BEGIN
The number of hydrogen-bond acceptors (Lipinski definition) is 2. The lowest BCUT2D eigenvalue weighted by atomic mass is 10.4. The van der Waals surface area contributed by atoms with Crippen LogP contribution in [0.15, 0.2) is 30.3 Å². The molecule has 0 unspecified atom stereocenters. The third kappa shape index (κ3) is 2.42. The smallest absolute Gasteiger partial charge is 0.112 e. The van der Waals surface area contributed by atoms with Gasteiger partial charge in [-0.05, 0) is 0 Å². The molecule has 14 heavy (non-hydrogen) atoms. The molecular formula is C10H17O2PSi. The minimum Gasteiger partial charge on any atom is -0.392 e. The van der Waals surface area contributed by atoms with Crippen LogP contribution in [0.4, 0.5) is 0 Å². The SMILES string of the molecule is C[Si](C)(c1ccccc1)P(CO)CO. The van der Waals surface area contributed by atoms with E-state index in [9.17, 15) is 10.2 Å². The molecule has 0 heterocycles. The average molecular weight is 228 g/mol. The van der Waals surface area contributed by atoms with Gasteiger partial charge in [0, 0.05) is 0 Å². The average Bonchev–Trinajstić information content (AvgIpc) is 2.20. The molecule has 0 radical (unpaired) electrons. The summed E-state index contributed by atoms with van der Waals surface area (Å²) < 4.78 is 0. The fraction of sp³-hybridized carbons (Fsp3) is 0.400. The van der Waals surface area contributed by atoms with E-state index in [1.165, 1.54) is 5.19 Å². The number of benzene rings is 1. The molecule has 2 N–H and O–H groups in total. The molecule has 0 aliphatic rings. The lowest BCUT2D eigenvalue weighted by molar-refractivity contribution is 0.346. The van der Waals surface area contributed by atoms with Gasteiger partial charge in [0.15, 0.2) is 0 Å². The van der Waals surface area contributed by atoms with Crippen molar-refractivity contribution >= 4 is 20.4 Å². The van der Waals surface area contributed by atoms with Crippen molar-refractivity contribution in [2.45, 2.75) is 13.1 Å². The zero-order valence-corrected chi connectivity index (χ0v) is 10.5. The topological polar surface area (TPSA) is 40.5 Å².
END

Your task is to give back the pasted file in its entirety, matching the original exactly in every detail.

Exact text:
The number of hydrogen-bond acceptors (Lipinski definition) is 2. The lowest BCUT2D eigenvalue weighted by atomic mass is 10.4. The van der Waals surface area contributed by atoms with Crippen LogP contribution in [0.15, 0.2) is 30.3 Å². The molecule has 0 unspecified atom stereocenters. The third kappa shape index (κ3) is 2.42. The smallest absolute Gasteiger partial charge is 0.112 e. The van der Waals surface area contributed by atoms with Gasteiger partial charge in [-0.05, 0) is 0 Å². The molecule has 14 heavy (non-hydrogen) atoms. The molecular formula is C10H17O2PSi. The minimum Gasteiger partial charge on any atom is -0.392 e. The van der Waals surface area contributed by atoms with Crippen LogP contribution in [0.4, 0.5) is 0 Å². The SMILES string of the molecule is C[Si](C)(c1ccccc1)P(CO)CO. The van der Waals surface area contributed by atoms with E-state index in [9.17, 15) is 10.2 Å². The molecule has 0 heterocycles. The average molecular weight is 228 g/mol. The van der Waals surface area contributed by atoms with Gasteiger partial charge in [0, 0.05) is 0 Å². The average Bonchev–Trinajstić information content (AvgIpc) is 2.20. The molecule has 0 radical (unpaired) electrons. The summed E-state index contributed by atoms with van der Waals surface area (Å²) < 4.78 is 0. The fraction of sp³-hybridized carbons (Fsp3) is 0.400. The van der Waals surface area contributed by atoms with E-state index in [1.165, 1.54) is 5.19 Å². The number of benzene rings is 1. The molecule has 2 N–H and O–H groups in total. The molecule has 0 aliphatic rings. The lowest BCUT2D eigenvalue weighted by molar-refractivity contribution is 0.346. The van der Waals surface area contributed by atoms with Gasteiger partial charge in [0.15, 0.2) is 0 Å². The van der Waals surface area contributed by atoms with Crippen molar-refractivity contribution >= 4 is 20.4 Å². The van der Waals surface area contributed by atoms with Crippen molar-refractivity contribution in [2.45, 2.75) is 13.1 Å². The zero-order valence-corrected chi connectivity index (χ0v) is 10.5. The topological polar surface area (TPSA) is 40.5 Å².